You decided a political issue was more important than the game, in spite of how it might make me feel. I don’t know how else to interpret your decision.

It is your choice. You have the right to make the decision. But you’re not the same NFL I loved. I don’t feel like I know you any more.

Why would you do this? Millions of Americans have a deep-seeded love for the flag, the national anthem, and the pre-game ceremony. Kneeling during that ceremony insulted them. You might as well have disrespected their moms, as deeply as they are hurt. Not a smart way to begin a conversation or develop sympathy for your cause. I thought you were smarter than that.

I should thank you, really. For many years I didn’t think I could live without you. When you were around nothing else mattered, and I thought about you often between our times together. We have lots of good memories.

But it’s over. Last year I followed closely the decisions you made and was gravely disappointed. So much so that I needed a break. That’s when I discovered something fascinating. I could live without you. In fact, now I’m thriving and happy without you. I’m sorry if that hurts, but it’s the truth.

So thank you. Thank you for showing me who you really are so I can move on with my life.

I’m not avoiding or boycotting or trying to punish you. I’ve just lost interest.

So this is goodbye. I’ll see you around. And don’t try to insult me by saying you’ve changed. Show me you’ve changed, don’t tell. Then, well, maybe we’ll see…

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My First Kill

I killed my first snake today.

I’ve seen a few snakes in my life but I’ve never been close enough for long enough to kill one.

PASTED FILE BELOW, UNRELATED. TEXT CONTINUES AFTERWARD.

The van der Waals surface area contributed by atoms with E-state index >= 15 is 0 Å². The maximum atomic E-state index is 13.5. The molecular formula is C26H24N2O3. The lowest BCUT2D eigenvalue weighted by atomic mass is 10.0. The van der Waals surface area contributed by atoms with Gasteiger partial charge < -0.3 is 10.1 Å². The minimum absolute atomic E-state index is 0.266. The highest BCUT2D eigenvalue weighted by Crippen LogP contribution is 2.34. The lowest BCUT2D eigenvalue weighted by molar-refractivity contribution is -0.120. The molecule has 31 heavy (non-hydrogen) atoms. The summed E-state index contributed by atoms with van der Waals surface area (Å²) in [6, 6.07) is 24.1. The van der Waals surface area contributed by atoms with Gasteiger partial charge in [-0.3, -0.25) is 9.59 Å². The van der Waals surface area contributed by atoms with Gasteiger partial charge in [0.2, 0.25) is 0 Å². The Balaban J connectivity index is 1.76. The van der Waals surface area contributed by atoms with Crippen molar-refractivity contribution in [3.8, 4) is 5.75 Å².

But today was different. Today, that angry, vicious seed of Satan didn’t give me a choice.

I killed in self-defense.

I have no remorse, and I would gladly do it again, though I hope it never comes to that. I’ll see this one in my nightmares.

Look, even though snakes are the spawn of Satan (any good theologian will confirm it) I don’t go around wishing them ill will. That only happens when I see one.

This snake, which I’ll call Sneaky from now on, obviously had evil intentional as it DID NOT make its presence known until it arrive at the perfect kill distance.

I had been mowing for half an hour, so Sneaky had time to position himself for the perfect strike. Sneaky had calculated that with the element of surprise it could take me down. But Sneaky had not done its homework because it didn’t realize how quick I am. Nor had it planned against my powerful fear of snakes.

And don’t give me this garbage of how snakes are more afraid of me than I am of them. Sneaky was anything but fearful, as proven by its well-planned attack. But even if Sneaky felt fear, it could not have surpassed mine without falling into a self-induced coma.

It’s true, I may have been a bigger physical specimen than Sneaky, but at nearly eighteen inches long, this was no toy to be played with. Sneaky was easily the most frightening creature I have ever encountered.

While I performed my neighborly responsibility of beautifying my lawn, Sneaky darted in front of my mower like a blur. Fortunately, my instincts took control before my conscious mind had time to register the threat. Otherwise, I might not be around to finish raising my children.